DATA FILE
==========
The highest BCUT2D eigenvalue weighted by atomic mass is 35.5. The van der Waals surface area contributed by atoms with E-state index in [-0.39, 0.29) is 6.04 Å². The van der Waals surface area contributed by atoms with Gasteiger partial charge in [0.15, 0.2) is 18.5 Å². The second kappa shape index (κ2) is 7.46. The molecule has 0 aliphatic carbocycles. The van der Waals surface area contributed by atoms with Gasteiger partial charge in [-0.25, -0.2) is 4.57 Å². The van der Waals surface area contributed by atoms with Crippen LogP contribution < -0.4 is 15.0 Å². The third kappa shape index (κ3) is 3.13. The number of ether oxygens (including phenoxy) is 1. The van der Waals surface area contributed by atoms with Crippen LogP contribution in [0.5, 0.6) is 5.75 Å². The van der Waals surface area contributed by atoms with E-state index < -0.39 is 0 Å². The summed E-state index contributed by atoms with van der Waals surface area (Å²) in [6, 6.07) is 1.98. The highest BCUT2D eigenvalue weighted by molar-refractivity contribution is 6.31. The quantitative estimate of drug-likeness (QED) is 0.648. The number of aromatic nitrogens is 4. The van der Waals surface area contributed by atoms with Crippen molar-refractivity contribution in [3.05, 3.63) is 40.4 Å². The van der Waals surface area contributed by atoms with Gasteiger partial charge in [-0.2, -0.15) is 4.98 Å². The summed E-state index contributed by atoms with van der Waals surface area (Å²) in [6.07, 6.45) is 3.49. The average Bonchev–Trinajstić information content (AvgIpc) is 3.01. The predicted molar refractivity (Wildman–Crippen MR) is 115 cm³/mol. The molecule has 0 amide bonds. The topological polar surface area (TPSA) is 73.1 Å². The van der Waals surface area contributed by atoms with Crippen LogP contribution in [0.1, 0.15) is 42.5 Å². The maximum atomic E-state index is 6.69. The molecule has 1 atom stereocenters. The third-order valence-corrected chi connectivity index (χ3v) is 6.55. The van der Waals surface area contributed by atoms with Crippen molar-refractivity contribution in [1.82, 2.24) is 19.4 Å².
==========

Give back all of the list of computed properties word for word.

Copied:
The highest BCUT2D eigenvalue weighted by atomic mass is 35.5. The van der Waals surface area contributed by atoms with E-state index in [-0.39, 0.29) is 6.04 Å². The van der Waals surface area contributed by atoms with Gasteiger partial charge in [0.15, 0.2) is 18.5 Å². The second kappa shape index (κ2) is 7.46. The molecule has 0 aliphatic carbocycles. The van der Waals surface area contributed by atoms with Gasteiger partial charge in [-0.25, -0.2) is 4.57 Å². The van der Waals surface area contributed by atoms with Crippen LogP contribution < -0.4 is 15.0 Å². The third kappa shape index (κ3) is 3.13. The number of ether oxygens (including phenoxy) is 1. The van der Waals surface area contributed by atoms with Crippen LogP contribution in [0.5, 0.6) is 5.75 Å². The van der Waals surface area contributed by atoms with E-state index < -0.39 is 0 Å². The summed E-state index contributed by atoms with van der Waals surface area (Å²) in [6, 6.07) is 1.98. The highest BCUT2D eigenvalue weighted by molar-refractivity contribution is 6.31. The quantitative estimate of drug-likeness (QED) is 0.648. The number of aromatic nitrogens is 4. The van der Waals surface area contributed by atoms with Crippen molar-refractivity contribution in [3.05, 3.63) is 40.4 Å². The van der Waals surface area contributed by atoms with Gasteiger partial charge in [-0.2, -0.15) is 4.98 Å². The summed E-state index contributed by atoms with van der Waals surface area (Å²) in [6.07, 6.45) is 3.49. The average Bonchev–Trinajstić information content (AvgIpc) is 3.01. The predicted molar refractivity (Wildman–Crippen MR) is 115 cm³/mol. The molecule has 0 amide bonds. The topological polar surface area (TPSA) is 73.1 Å². The van der Waals surface area contributed by atoms with Crippen LogP contribution in [0.1, 0.15) is 42.5 Å². The maximum atomic E-state index is 6.69. The molecule has 1 atom stereocenters. The third-order valence-corrected chi connectivity index (χ3v) is 6.55. The van der Waals surface area contributed by atoms with Crippen molar-refractivity contribution in [1.82, 2.24) is 19.4 Å².